Nirmala January 21, 2018

1. Amras :

In J. R. R. Tolkiens legendarium, Amras is a fictional character, the twin brother of Amrod being the youngest sons of F

2. Chili pepper :

The chili pepper is the fruit of plants from the genus Capsicum, members of the nightshade family, Solanaceae. In Britain, Australia, New Zealand, India, Malaysia and other Asian countries, the word pepper is usually omitted. The substances that give chili peppers their intensity when ingested or applied topically are capsaicin (8methylNvanillyl6nonenamide) and several related chemicals, collectively called capsaicinoids. Chili peppers originated in the Americas. After the Columbian Exchange, many cultivars of chili pepper spread across the world, used in both food and medicine. Chilies were brought to Asia by Portuguese navigators during the 16th century. India is the worlds largest producer, consumer and exporter of chili peppers. Guntur in Andhra Pradesh produces 30% of all the chilies produced in India,and the state of Andhra Pradesh as a whole contributes 75% of Indias chili exports.

3. Green bean :

Green beans, also known as string bean, snap bean in the northeastern and western United States, or ejotes in Mexico, are the unripe fruit of various cultivars of the common bean (Phaseolus vulgaris). Green bean cultivars have been selected especially for the fleshiness, flavor, or sweetness of their pods.

4. Dal :

Dal or pappu or paripu is a dried pulse (lentil, pea or various types of bean) which has been split. The outer hull is usually stripped off; dal that has not been hulled is described as chilka (skin), e.g. chilka urad dal, mung dal chilka. The word dal is also used to name the thick stew prepared from these pulses, an important part of Indian, Nepali, Pakistani, Sri Lankan, West Indian and Bangladeshi cuisine. It is regularly eaten with rice in southern India, and with both rice and roti (wheatbased flat bread) throughout northern India and Pakistan as well as Bangladesh, East India, and Nepal where Dal Baht (literally: dal and rice) is the staple food for much of the population. Dal is a ready source of proteins for a balanced diet containing little or no meat. Sri Lankan cooking of dal resembles that of southern Indian dishes.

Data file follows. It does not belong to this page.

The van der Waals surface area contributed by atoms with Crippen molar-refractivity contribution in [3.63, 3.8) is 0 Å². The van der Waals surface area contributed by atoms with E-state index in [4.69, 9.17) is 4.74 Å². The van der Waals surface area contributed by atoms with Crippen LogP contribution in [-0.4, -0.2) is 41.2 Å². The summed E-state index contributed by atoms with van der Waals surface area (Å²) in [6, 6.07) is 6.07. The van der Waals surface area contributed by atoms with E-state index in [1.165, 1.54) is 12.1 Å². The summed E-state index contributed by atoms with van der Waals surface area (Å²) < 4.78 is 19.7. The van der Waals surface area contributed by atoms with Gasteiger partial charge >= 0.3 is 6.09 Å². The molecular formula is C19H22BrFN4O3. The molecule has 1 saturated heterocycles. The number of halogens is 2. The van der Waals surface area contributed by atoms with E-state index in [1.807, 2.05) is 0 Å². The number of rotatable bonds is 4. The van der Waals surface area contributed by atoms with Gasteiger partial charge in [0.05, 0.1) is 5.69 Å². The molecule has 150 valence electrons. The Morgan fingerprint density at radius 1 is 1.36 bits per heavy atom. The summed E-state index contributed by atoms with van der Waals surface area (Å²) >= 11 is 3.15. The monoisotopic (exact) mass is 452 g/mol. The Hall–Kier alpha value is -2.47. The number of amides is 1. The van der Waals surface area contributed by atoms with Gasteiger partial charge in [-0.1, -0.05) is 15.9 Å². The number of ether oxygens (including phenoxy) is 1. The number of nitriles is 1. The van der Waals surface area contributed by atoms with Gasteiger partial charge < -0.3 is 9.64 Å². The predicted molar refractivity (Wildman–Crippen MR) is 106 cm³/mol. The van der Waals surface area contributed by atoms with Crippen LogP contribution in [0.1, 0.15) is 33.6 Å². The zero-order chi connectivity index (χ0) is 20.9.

5. lemon pickle :

Preserved lemon or lemon pickle is a condiment that is common in Indian and North African cuisine. It is also known as country lemon and leems. Diced, quartered, halved, or whole, lemons are pickled in a brine of water, lemon juice, and salt; occasionally spices are included as well. The pickle is allowed to ferment at room temperature for weeks or months before it is used. The pulp of the preserved lemon can be used in stews and sauces, but it is the peel (zest and pith together) that is most valued. The flavor is mildly tart but intensely lemony.

6. Alcoholic beverage :

An alcoholic beverage is a drink that typically contains 3%

7. Meat :

Meat is animal flesh that is eaten as food. Humans are omnivorous, and have hunted and killed animals for meat since prehistoric times. The advent of civilization allowed the domestication of animals such as chickens, sheep, pigs and cattle, and eventually their use in meat production on an industrial scale. Meat is mainly composed of water and protein, and is usually eaten together with other food. It is edible raw, but is normally eaten after it has been cooked and seasoned or processed in a variety of ways. Unprocessed meat will spoil within hours or days. Spoilage is caused by the practically unavoidable infection and subsequent decomposition of meat by bacteria and fungi, which are borne by the animal itself, by the people handling the meat, and by their implements. Meat consumption varies worldwide, depending on cultural or religious preferences, as well as economic conditions. Vegetarians choose not to eat meat because of ethical, economic, environmental, religious or health concerns that are associated with meat production and consumption.